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Fury From the Tomb by S A Sidor. Book Review

May 5, 2018

Fury From The Tomb book cover

It’s 1888. A time when it was still possible to make wondrous discoveries of antiquities in ancient Egyptian tombs.

When young Romulus Hugo Hardy sets forth to make his name in the world of Egyptology, little does he know what remarkable and terrifying events his uncovering of a booby-trapped tomb of an ancient sorcerer will set in motion.

After surviving a near-death experience, Rom makes it to America with his cargo of mummies, only to have them stolen by individuals who are as unsavoury as the bevy of reanimated mummies which end up careering around Mexico hell bent on restoring their great leader to his former self.

All that now stands between normality and an impending apocalypse are the hapless and naïve archaeologist, a feisty young woman, an orphaned Chinese busboy and a gunslinger of very dubious character, but with a heart of gold.

Fury From the Tomb is a full-on, red blooded assembly of dead things that should really be dead, but don’t know how to lie down, necrotically-challenged ghouls, the really undead, and the living trying their damnedest to remain that way. In other words, the sort of thing you would sit down and gleefully watch at your local flea pit while your mates try to steal your oversized tub of horrifically sweet popcorn. S A Sidor takes all the cliches in this classic B-movie mashup, throws in a bit of Raiders of the Lost Ark, Nosferatu, The Mummy etc., then really goes to town on them.

The action, in the form of a constant stream of fantastic perils which our heroes must extricate themselves from, is relentless.

The narration of this escapade by Rom reveals him to be the type of pompous individual who cannot understand why his unusual take on Egyptology is not being appreciated by his peers. His attitude and physical capabilities in the role of a hero gradually change and develop during the telling of this outrageous hokum, largely because he is a gentleman and feels compelled to rescue the damsel in distress (who mostly gives a good showing of herself) and the defenceless orphan (who is remarkably stoic and worldly wise). Most of all, Rom’s morality drives him to sort out the mess he feels responsible for.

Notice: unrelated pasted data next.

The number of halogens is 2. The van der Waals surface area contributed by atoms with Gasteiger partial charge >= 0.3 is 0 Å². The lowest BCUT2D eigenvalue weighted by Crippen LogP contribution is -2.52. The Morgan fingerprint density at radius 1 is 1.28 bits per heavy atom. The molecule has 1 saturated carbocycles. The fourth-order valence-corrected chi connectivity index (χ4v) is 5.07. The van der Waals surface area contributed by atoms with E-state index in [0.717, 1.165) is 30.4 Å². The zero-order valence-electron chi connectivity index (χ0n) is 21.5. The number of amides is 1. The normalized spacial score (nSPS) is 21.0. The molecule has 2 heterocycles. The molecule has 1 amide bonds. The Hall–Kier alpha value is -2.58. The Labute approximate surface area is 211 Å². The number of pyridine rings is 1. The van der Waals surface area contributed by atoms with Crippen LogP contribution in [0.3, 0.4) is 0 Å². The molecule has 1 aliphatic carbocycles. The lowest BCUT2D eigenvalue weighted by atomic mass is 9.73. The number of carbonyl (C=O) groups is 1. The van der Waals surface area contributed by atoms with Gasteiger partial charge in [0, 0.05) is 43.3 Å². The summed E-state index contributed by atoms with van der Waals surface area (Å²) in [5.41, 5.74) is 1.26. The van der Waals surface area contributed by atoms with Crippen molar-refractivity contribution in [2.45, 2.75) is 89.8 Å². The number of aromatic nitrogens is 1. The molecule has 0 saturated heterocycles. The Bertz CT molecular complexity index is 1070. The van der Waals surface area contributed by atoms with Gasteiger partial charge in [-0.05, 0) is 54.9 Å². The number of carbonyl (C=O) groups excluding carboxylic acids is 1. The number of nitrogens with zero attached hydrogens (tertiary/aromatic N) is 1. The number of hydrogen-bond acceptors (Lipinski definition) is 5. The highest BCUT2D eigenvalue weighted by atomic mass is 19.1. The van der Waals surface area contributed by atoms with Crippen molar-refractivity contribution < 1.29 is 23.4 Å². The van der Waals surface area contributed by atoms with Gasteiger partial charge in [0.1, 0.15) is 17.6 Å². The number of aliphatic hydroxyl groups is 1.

The characters work really well together as an ensemble cast because their interactions are great, making an effortless and constant shift from humorous to, literally, dead serious dialogue.

Although this is a plot that leaves little to the imagination, you know that you, the reader, are there just to enjoy the ride. But for all that, take a good look at the quality of the writing, because it is far more sophisticated than the rattling good yarn would lead you believe. If the characters could be accused of clichés (which they are, but deliberately and brilliantly so), the descriptions are priceless, “Dawn broke a hot runny egg across the horizon behind us”. The dialogue is crafted with equally as much care.

I’m really looking forward to the next in the series, so bring it on. Meanwhile Fury From the Tomb is another in my comfort reads of the year. Now where’s my popcorn?

Fury From the Tomb was courtesy of Angry Robot, via NetGalley.

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